Review of ‘Go Ask Alice’ by Anonymous

I’d heard of this controversial book but somehow never read it before. I found it in a charity shop and thought why not? Although the book is generally considered a work of fiction by youth counsellor Beatrice Sparks, in my copy (Arrow, 1997) the category on the back is ‘Non Fiction/Autobiography’. It also describes the book as a ‘true story’ and the copyright notice is for the original publisher Prentice-Hall, without an author name. Reading the book, it was fairly obvious to me that it was fiction, from the writing style and various aspects which don’t seem credible. However, there are important messages to be taken from the story, whether it is fiction or not.

Book cover of Go Ask Alice, showing thin girl in vest, hiding her face.

Narrated by an unnamed 15-year-old girl (nowhere in the book is she called Alice, until the ‘psychologist’s comment’ at the end), the diary follows one or two turbulent years of her short life. She is from a middle-class background and has a loving family, but is having a tough time at school and with growing up in general. At a party, she is unwittingly ‘turned on’ to drugs via LSD and is soon hanging out with fellow ‘dopers’ and pushers. No matter how wild her behaviour – running away to San Francisco, risking pregnancy, selling pills to children – her family still care for her. When she finally seems to have turned over a new leaf, the ‘squares’ at school won’t accept her, while the drug users harass her. The most horrific point, in my opinion, is when she has a bad trip from a spiked snack, injures herself and ends up in the youth centre of a mental hospital, where she writes down the stories of other kids, which serve as further cautionary tales. It’s a very compelling read with a strong anti-drugs stance, of course, but it can also be seen as critical of the counter-culture and 1970s hippies. The endnote tries to explain to parents why teenagers are behaving this way and how they can be helped. It’s interesting that the book is still so popular (it was first published in 1971), which means it remains relevant, despite some outdated language. I was surprised to find that the book is more than 50 years old, as the grunge-style ‘heroin chic’ cover of my edition made me think it was originally from the 90s.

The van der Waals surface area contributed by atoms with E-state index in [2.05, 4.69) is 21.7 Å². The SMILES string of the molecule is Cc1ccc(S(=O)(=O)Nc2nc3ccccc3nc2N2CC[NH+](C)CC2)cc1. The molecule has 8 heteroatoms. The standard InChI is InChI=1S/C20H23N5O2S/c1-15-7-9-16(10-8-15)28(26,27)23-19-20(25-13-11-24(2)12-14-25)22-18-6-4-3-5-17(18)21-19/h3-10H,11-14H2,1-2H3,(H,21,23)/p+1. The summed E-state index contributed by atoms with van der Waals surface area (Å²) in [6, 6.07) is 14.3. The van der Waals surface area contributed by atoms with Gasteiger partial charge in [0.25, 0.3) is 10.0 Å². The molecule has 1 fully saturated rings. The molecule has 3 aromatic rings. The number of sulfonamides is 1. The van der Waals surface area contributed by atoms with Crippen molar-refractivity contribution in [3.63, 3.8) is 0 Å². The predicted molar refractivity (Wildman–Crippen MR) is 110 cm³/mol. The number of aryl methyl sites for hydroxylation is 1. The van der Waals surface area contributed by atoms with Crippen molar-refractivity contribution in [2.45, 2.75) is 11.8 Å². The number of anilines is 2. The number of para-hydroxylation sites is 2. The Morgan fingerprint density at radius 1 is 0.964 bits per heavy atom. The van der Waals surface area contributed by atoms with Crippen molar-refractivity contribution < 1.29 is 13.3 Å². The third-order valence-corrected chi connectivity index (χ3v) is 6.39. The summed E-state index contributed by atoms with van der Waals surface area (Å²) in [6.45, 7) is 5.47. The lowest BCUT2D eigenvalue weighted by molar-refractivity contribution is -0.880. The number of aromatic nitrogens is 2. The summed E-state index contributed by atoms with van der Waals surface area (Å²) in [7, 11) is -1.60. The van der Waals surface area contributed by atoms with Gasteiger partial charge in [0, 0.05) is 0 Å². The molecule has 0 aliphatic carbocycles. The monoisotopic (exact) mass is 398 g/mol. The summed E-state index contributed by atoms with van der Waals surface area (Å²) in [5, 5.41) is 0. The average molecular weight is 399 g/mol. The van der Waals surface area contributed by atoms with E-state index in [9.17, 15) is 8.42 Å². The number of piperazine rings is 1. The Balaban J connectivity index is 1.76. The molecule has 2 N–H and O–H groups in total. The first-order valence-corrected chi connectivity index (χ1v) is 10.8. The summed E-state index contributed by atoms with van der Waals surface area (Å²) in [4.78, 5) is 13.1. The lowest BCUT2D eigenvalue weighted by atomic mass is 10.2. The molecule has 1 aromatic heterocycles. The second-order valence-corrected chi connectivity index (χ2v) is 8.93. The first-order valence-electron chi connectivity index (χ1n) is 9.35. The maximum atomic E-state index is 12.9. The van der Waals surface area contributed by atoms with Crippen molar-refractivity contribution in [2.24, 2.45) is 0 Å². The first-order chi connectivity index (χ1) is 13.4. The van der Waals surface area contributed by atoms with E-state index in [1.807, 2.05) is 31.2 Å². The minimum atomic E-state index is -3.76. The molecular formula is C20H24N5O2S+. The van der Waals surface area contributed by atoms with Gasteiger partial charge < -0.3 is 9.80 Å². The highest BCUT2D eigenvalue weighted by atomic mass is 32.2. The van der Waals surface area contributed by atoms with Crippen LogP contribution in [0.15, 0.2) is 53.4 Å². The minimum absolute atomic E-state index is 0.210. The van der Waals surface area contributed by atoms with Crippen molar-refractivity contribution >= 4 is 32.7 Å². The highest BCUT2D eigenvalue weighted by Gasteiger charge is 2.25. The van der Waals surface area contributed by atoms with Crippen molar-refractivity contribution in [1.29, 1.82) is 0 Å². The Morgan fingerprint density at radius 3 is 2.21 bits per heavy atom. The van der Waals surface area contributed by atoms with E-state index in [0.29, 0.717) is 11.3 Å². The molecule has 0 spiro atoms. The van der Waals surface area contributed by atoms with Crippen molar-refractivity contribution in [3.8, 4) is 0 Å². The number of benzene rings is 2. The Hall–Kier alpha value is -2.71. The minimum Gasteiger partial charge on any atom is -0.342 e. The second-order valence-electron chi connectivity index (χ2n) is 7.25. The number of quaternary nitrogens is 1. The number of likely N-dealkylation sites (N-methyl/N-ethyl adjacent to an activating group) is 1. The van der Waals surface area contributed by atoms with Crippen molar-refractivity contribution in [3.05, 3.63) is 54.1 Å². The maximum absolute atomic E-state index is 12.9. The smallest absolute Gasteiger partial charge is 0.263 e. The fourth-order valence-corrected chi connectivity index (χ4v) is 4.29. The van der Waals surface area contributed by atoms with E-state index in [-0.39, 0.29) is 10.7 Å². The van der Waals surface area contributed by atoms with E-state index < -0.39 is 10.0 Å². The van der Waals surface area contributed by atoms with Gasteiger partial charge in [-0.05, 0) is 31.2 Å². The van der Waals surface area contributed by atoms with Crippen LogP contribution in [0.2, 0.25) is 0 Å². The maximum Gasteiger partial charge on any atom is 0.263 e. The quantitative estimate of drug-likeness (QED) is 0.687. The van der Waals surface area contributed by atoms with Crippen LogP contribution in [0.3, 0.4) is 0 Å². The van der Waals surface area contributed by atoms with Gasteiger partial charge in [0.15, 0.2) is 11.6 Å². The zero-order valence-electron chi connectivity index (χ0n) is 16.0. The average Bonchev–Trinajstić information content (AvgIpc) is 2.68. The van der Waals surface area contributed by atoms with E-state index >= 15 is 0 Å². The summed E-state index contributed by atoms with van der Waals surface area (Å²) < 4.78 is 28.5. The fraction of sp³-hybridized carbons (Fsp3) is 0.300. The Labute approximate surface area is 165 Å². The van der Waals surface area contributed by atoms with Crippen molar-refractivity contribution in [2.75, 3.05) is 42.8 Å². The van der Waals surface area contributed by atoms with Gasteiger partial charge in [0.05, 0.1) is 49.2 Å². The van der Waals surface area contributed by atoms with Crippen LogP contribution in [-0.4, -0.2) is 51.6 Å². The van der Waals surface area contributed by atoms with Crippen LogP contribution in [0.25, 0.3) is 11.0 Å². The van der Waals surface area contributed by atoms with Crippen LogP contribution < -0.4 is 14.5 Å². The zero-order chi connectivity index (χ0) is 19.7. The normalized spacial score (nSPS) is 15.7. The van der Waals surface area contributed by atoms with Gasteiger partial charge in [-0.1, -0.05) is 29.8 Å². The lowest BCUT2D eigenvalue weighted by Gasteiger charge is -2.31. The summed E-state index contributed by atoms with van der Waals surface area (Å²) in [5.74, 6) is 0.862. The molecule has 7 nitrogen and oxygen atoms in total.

The title, Go Ask Alice, is from the lyrics of Jefferson Airplane’s ‘White Rabbit’ (a recent song at the time the book was published). A teenager could be thinking about trying drugs or is under pressure from their friends, so the title invites them to go ask Alice…

Recommended, but proceed with caution if you are easily disturbed.

An interesting coincidence is that The Exorcist by William Peter Blatty was published this same year, another controversial and shocking read.

5 thoughts on “Review of ‘Go Ask Alice’ by Anonymous”

    1. I think it is still quite a shocking read today, do you remember what you thought of it?

      1. I was shocked when I first read the book. Alice’s experiences as a teenager couldn’t have been more different than my own at the time I read the book. Probably 80% of my schoolmates lived on farms and the remainder were from the very small town where the school was located. Drugs weren’t a thing for younger teenagers, although as an older teenager when my family moved to a tourist area nearer to a big city, the sophistication levels (if you can call it that) of my new schoolmates were much nearer to Alice’s.

        1. That’s interesting to hear. I wonder how many readers were warned off by this cautionary tale and whether others found it enticing in some way.

          1. I was too young when I read Go Ask Alice to be enticed, but had I been older I might have been, as there was a sordid glamour (excitement might be a better word) to her story.

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